The problem is—I can't. I'm leaving Japan in four more days because my third, one-year contract on the JET (Japan Exchange & Teaching) Programme is up, and I have to go home.
It's 1993 and I've been calling Ohtawara-shi, Tochigi-ken my home since July of 1990. It's a small city of 50,000 people spread out over a vast expanse of rice fields (and 7-11's - it's an old joke of mine, but it isn't inaccurate).
I'm 28 going on 29 this year, and Noboko, my lovely girlfriend, is 27 going on 28… which is apparently old-maid territory for Japanese women. I know… I don't get it either, but that's Japan. I mean, I don't think she's hit her prime.
She's hardly old, nor a maid… though come to think of it, I wonder what she'd look like if she wore one of those classic French Maid outfits, complete with the black fishnet stockings and the feather-duster.
Oh man… why do I do that to myself?
There are very few women who can make me get all flustered from a mere thought, and Noboko is one of them. It depends on who else might be reading this, but it's you.
So where was I? Oh yeah… fishnets… dammit! I'm going to go have a cold shower - which is going to be weird, because I'm writing this at work during my lunch.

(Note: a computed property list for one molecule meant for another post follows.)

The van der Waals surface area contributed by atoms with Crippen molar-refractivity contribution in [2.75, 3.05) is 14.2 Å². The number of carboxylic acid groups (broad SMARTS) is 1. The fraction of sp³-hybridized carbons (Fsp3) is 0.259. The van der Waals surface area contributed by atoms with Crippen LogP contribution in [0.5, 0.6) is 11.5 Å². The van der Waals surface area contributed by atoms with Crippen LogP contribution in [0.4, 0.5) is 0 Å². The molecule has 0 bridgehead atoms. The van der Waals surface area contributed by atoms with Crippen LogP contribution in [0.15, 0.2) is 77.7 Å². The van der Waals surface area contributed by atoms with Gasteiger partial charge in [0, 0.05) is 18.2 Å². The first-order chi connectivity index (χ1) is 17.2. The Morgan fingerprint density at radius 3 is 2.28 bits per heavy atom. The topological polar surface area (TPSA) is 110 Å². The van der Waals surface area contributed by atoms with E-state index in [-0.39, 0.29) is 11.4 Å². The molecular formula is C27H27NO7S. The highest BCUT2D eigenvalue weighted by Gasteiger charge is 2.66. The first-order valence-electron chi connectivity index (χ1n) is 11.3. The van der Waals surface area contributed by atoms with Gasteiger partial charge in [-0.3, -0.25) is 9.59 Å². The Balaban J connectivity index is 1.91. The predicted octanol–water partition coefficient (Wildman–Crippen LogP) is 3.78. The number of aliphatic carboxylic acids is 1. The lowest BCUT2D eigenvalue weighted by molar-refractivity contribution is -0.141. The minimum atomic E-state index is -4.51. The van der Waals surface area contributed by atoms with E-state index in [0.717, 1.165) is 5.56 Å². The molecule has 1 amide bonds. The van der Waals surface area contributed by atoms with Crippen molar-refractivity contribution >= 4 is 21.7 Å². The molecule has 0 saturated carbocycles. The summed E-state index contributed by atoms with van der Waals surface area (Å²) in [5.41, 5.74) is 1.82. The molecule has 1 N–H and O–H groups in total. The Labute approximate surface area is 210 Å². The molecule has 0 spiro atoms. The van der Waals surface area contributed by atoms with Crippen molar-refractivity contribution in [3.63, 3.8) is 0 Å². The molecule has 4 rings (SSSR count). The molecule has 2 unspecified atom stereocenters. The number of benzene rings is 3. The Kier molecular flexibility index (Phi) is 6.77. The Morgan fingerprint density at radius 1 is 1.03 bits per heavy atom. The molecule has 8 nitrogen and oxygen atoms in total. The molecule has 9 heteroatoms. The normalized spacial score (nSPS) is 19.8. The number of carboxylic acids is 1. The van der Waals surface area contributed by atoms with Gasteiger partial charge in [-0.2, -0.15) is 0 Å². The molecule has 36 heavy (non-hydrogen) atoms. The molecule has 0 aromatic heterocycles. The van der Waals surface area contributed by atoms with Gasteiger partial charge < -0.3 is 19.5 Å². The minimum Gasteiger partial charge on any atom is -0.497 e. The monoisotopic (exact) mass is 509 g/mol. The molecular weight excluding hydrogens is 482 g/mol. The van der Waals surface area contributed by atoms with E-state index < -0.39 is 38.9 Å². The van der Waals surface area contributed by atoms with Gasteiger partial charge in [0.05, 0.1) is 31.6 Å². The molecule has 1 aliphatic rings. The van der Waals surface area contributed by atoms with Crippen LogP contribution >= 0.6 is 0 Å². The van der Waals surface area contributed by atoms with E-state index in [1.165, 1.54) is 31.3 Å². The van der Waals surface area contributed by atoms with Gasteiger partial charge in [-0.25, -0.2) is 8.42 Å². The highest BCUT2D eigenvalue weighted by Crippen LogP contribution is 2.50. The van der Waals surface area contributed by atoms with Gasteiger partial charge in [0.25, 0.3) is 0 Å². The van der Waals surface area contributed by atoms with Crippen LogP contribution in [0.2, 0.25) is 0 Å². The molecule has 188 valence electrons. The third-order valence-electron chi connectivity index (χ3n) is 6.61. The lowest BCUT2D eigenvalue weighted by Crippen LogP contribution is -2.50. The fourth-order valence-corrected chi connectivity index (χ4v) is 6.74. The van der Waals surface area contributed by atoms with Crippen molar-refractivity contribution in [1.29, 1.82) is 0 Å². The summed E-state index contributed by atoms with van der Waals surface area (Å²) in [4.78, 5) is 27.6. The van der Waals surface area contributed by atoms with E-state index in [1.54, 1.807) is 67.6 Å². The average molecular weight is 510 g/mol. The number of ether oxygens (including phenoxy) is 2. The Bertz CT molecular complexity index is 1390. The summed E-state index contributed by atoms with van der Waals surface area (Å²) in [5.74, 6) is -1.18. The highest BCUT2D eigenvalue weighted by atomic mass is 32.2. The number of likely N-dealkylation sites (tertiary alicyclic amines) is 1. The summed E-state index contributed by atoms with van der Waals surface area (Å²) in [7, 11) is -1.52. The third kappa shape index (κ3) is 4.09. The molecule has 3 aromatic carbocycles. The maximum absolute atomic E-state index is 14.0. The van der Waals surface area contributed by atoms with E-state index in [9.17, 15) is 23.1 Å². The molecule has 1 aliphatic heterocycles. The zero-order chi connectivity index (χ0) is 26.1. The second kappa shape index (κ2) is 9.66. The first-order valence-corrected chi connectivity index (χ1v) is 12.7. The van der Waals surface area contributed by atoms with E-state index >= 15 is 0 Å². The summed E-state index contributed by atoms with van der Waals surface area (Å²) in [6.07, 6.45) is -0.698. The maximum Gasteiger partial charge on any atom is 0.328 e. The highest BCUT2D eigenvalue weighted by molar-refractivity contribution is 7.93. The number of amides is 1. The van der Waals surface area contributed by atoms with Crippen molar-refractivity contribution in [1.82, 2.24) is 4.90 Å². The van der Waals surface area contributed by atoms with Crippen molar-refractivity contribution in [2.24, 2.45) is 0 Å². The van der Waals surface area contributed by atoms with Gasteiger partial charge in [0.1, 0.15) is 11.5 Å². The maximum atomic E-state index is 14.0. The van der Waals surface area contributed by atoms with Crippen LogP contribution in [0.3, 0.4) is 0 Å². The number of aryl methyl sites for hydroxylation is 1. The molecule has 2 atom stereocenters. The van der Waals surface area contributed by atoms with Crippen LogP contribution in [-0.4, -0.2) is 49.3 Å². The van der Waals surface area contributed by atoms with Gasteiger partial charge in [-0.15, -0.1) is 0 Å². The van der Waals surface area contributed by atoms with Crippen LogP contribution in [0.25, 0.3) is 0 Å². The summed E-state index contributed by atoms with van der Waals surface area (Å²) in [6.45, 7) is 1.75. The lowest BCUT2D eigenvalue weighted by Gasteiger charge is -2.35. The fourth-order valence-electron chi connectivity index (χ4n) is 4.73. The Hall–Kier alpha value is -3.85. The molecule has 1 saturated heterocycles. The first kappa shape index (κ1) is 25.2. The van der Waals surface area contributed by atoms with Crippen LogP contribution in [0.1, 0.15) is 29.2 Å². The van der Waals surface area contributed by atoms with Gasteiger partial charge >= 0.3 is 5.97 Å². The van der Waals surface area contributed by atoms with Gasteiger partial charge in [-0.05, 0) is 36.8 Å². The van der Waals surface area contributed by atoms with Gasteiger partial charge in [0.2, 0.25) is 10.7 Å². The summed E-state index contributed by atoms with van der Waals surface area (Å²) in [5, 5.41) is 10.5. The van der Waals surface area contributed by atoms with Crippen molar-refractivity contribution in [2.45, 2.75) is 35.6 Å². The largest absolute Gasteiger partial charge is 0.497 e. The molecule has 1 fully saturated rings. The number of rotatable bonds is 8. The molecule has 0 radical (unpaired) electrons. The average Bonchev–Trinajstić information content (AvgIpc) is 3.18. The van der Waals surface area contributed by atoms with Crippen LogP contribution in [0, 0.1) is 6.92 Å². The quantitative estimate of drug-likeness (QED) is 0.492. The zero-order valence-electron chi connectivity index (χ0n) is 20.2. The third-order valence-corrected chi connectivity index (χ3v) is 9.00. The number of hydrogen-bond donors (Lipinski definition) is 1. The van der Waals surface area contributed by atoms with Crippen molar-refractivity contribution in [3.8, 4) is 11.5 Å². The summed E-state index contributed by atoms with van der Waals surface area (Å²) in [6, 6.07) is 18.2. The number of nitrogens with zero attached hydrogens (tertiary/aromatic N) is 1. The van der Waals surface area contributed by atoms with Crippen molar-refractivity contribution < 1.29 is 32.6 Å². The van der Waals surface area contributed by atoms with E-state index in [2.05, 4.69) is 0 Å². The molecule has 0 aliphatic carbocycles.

So... Sunday… July 18, 1993.
She and I are basically living together - but only for the past week, which in hindsight, is a lot too little - too late.
Her father is a major obstacle in her and I getting married. He wants his old maid of a daughter to get married, but doesn't want her to marry me—a foreigner.
It might be because I'm an ass-clown, or maybe it's because I'm just a foreigner. I don't know… if he has told Noboko, she hasn't relayed the 'why' to me… and to be honest, the Andrew of 1993 doesn't want to know.
Ignorance may not be bliss, but it doesn't hurt as much.
Noboko - she's listening to him… I think….
I want to marry her. At this stage in my life, that seems like a very good thing to want.
She knows I want to marry her and wants to marry me. So… that's good, right?